Corruption and Romania are two words that you’ll often hear in the same sentence. I know. I’ve grown up here and the only thing I’m certain about when it comes to this country is the fact that wherever you go, wherever you look, corruption will be lurking around the corner. But for a while, that’s all it was.
Corruption was lurking, hiding in the shadows like in every second-world, post communist-era country—or any country, for that matter—and we turned a blind eye, because, well, what is there to do when you’re a 15-year old looking to fight an entire system? Things have changed, however, and corruption in Romania is no longer lurking: it’s walking down the street next to you, laughing in the subway cart, driving your taxi, breathing down your neck. Why? Because of the political party PSD, whom a lot of us have gotten to know as the “red plague,” a play on their campaign poster and the very obvious fact that they are, well, killing us all.
Things have changed, however, and corruption in Romania is no longer lurking: it’s walking down the street next to you, laughing in the subway cart, driving your taxi, breathing down your neck.
So what have they actually done? You’ve probably heard of the massive Bucharest/nationwide protests that gathered over 500,000 people in one night and over 1.5 million just this year. International media has covered them a few times, but the truth is people have been protesting every day for the past year. They are angry because the current political party is deleting laws, changing them and saving thousands of criminals from prison. It started off “small” back in February, when they tried to decriminalize corruption by imposing an executive order that stated officials accused of stealing less than $48,500 would only receive a fine. The order would’ve removed corruption charges that PSD party leader Liviu Dragnea currently faces after defrauding the state of around $26,000 and would’ve allowed him to become prime minister, something which he couldn’t have done while facing these charges.[caption id="" align="aligncenter" width="689"] 5th of February 2017 Protest, Bucharest, Victory Square (Time Magazine)[/caption]
This past week, however, things have gotten much worse. While the rest of the country was mourning as the casket of our last king, Mihai I, who was carried throughout the streets of Bucharest, PSD was changing the criminal code, and some of the changes are horrifying.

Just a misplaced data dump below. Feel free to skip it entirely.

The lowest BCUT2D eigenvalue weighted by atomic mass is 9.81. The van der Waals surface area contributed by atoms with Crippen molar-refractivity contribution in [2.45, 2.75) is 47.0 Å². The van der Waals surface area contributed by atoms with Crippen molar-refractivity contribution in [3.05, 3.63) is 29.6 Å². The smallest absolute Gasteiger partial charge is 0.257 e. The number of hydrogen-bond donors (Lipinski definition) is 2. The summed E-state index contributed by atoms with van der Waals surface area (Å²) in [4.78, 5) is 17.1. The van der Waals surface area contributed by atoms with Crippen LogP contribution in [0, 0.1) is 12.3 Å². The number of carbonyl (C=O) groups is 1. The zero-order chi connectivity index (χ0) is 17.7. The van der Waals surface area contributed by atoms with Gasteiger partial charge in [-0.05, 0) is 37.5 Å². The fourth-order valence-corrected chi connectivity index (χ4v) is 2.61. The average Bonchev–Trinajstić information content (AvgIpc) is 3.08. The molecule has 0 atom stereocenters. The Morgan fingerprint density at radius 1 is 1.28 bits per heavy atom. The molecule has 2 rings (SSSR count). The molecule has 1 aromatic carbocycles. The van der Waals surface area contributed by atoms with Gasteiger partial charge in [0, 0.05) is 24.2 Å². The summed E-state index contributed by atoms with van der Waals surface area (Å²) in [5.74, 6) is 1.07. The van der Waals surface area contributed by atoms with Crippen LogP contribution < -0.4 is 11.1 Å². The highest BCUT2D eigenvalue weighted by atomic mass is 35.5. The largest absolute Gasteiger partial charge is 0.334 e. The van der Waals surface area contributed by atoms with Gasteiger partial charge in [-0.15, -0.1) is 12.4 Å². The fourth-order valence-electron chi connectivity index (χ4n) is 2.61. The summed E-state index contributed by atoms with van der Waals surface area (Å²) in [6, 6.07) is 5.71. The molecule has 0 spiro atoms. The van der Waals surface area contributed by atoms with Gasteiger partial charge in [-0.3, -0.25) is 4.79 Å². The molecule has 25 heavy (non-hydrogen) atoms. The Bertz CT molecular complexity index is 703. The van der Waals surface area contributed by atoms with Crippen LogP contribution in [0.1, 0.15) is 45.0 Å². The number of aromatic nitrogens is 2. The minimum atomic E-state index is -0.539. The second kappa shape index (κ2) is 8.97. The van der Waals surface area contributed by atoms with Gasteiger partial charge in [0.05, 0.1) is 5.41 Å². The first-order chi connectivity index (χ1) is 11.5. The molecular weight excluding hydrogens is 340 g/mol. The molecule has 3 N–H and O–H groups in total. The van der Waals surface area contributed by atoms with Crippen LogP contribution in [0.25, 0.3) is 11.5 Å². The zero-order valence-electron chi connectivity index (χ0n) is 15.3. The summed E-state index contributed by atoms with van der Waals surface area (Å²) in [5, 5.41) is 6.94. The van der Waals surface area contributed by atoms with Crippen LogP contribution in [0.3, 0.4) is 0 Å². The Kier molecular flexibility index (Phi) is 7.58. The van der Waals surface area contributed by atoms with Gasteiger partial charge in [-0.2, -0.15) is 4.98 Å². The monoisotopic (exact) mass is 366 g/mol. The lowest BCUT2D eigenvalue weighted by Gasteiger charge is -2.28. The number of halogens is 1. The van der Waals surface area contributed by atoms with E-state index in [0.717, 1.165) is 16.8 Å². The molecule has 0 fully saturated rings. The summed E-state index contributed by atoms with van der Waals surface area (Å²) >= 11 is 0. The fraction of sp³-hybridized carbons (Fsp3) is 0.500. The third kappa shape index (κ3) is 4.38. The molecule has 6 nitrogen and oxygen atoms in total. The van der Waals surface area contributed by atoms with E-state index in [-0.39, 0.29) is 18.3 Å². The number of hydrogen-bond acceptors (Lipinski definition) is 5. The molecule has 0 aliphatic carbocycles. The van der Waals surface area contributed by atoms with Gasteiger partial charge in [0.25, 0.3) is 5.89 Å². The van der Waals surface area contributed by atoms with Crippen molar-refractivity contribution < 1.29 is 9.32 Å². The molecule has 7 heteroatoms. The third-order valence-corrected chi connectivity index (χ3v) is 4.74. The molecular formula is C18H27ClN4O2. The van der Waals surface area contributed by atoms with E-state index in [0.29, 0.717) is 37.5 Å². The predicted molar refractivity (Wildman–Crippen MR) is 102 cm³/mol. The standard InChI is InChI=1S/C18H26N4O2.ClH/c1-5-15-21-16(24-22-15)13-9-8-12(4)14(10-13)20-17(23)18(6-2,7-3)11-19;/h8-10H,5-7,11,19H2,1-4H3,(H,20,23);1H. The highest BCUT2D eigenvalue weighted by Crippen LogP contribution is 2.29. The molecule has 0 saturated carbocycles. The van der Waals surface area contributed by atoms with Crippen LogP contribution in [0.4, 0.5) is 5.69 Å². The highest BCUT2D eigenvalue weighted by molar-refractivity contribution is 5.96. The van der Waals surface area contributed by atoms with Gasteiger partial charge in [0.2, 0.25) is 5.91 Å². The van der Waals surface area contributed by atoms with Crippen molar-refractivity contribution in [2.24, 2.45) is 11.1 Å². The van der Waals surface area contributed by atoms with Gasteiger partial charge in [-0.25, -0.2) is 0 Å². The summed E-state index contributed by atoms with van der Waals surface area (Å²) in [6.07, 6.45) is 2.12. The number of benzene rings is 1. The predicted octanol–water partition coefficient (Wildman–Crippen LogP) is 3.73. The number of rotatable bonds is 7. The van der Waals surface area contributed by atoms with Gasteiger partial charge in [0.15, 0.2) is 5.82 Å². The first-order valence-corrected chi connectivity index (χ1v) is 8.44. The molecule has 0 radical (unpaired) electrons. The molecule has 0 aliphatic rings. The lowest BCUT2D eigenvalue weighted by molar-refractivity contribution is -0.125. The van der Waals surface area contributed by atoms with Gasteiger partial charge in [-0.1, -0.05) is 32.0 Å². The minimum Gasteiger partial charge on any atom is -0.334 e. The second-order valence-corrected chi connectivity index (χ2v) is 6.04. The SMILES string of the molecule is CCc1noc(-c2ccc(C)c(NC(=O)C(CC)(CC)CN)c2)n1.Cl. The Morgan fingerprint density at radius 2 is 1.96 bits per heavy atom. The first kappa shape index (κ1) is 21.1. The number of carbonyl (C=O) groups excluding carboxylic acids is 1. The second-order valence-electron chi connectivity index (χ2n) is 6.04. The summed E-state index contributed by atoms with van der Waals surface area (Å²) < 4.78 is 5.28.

For one, judges will no longer be allowed to use videos as evidence in a trial. Yes, you read that right. Say, for instance, you have a case like the one we were faced with just this week. A woman throws a random girl in front of an incoming subway, ultimately killing her. The only thing that links the murdered to the murder is the recording made by one of the security cameras on the platform. These new changes would not allow the judge to use that recording and the woman would walk free. If a politician were to be filmed accepting bribes, that would not be enough to launch an investigation.
Another change is that the public will no longer be made aware of certain investigations/suspicions regarding individuals, so if our president or the mayor of a county were to steal money from the annual budget or E.U. funds and an investigation would be launched, we would never know and he or she might be elected again the upcoming term. People accused of certain crimes will now also be able to participate in hearings, so if an abused wife were testifying against her husband, he would get to be there. Her husband would also be made aware of the charges against him the second an investigation is launched, and if this were to not happen, then all documents and proof gathered would mean nothing.
A man who just sexually assaulted your daughter will no longer be detained, if a serial killer were roaming the streets the public will not be told about it and if a year passes without any arrests, the case will be closed and the murderer will walk free. Rapists, murderers, thieves, drug dealers and corrupt politicians are also being released from prison as I write this on the basis of “overcrowding.” One of the men released early from a 10-year rape sentence was arrested just four days after his release after robbing and sexually assaulting a woman in Bucharest, the capital of Romania. The list goes on.
Once these new developments are fully implemented, they will be sure to take Romania back hundreds of steps in its battle against corruption. The United States government has also expressed concern regarding the changes in a statement addressed to PSD leaders. Now, with these huge setbacks in mind, the question remains what is next to follow and whether Romania will ever get to come up for air again.